Saint Joan at the Donmar is a stylish but forgettable modern retelling of the Bernard Shaw classic

 
Steve Dinneen
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Saint Joan
3.0

Gemma Arterton is the star attraction in this stylish but ultimately forgettable production of Bernard Shaw’s dense and unusual play.

The action is positively shoehorned into the present day, with the court of the future King Charles becoming a trading house called Dauphin Holdings. This unexpected twist provides the backdrop for some excellent early jokes, with the opening conversation about France’s hens’ inability to lay being presented as a crisis in the egg market, introduced by a Bloomberg news bulletin projected behind the stage.

The collection of barrow-boy brokers, all chugging Redbull and wearing 80s-style braces, are a lot of fun, especially Matt Bardock as the obnoxious Squire. But director Josie Rourke doesn’t seem entirely sure where she’s going with the conceit; how Joan – always in traditional dress – fits into all this is unclear, and the contemporary setting is all but abandoned in the play’s more serious second half.

The production feels like it’s perpetually on the cusp of making some important statement about current affairs that it’s never quite able to articulate. The point is presumably that one shouldn’t be afraid to speak truth to power, but it seems like an awfully elaborate setup for such a sweeping, worthy sentiment.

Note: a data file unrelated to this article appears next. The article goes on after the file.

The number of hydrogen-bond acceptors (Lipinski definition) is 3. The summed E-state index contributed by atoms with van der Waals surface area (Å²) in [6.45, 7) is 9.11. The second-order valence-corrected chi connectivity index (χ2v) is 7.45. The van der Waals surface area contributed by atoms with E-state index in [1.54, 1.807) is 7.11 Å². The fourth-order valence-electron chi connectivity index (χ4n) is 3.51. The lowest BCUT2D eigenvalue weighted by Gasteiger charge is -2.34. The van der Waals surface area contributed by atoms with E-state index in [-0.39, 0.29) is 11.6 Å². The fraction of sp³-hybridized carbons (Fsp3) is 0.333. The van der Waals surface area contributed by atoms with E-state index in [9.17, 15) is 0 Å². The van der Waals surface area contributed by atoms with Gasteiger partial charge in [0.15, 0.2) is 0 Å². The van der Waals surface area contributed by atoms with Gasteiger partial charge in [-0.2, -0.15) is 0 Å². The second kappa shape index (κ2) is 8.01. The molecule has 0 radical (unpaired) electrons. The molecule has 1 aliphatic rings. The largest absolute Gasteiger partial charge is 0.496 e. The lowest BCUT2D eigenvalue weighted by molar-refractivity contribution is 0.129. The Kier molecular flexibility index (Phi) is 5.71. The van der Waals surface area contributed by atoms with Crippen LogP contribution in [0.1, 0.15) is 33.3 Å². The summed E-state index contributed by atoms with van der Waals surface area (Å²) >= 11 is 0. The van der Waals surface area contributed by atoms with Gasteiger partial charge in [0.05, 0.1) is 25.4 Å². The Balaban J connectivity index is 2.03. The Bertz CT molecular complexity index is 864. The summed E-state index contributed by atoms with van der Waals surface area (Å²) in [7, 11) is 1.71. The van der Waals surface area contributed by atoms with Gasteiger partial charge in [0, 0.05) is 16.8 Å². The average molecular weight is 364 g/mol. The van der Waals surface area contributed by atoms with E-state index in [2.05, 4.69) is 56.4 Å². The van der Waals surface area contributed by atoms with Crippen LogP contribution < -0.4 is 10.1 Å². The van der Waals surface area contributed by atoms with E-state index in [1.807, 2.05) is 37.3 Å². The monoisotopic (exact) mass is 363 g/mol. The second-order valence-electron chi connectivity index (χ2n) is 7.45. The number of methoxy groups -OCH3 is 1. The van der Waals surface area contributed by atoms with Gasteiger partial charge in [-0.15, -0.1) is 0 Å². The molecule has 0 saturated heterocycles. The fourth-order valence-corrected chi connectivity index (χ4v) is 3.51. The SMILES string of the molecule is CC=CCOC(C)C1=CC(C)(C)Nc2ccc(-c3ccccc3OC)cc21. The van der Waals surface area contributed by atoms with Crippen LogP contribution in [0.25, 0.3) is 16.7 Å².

The revolving stage adds dynamism to what could otherwise have been a very static evening (all the battles take part off-stage), but the nuances of the text tend to get lost amid the stylistic choices, and a series of strong performances somehow amount to less than the sum of their parts. Arterton, for instance, is a charismatic Joan but her part is steadfastly one-dimensional, a plucky young zealot who rarely falters from her belief in the voices that visit her.

Saint Joan perhaps suffers from opening during such a strong season of theatre, with some exceptional female leads including Glenda Jackson (King Lear), Ruth Wilson (Hedda Gabler), Juliet Stevenson and Lia Williams (both Mary Stuart). This production isn’t bad by any means, but it falls far short of essential viewing.

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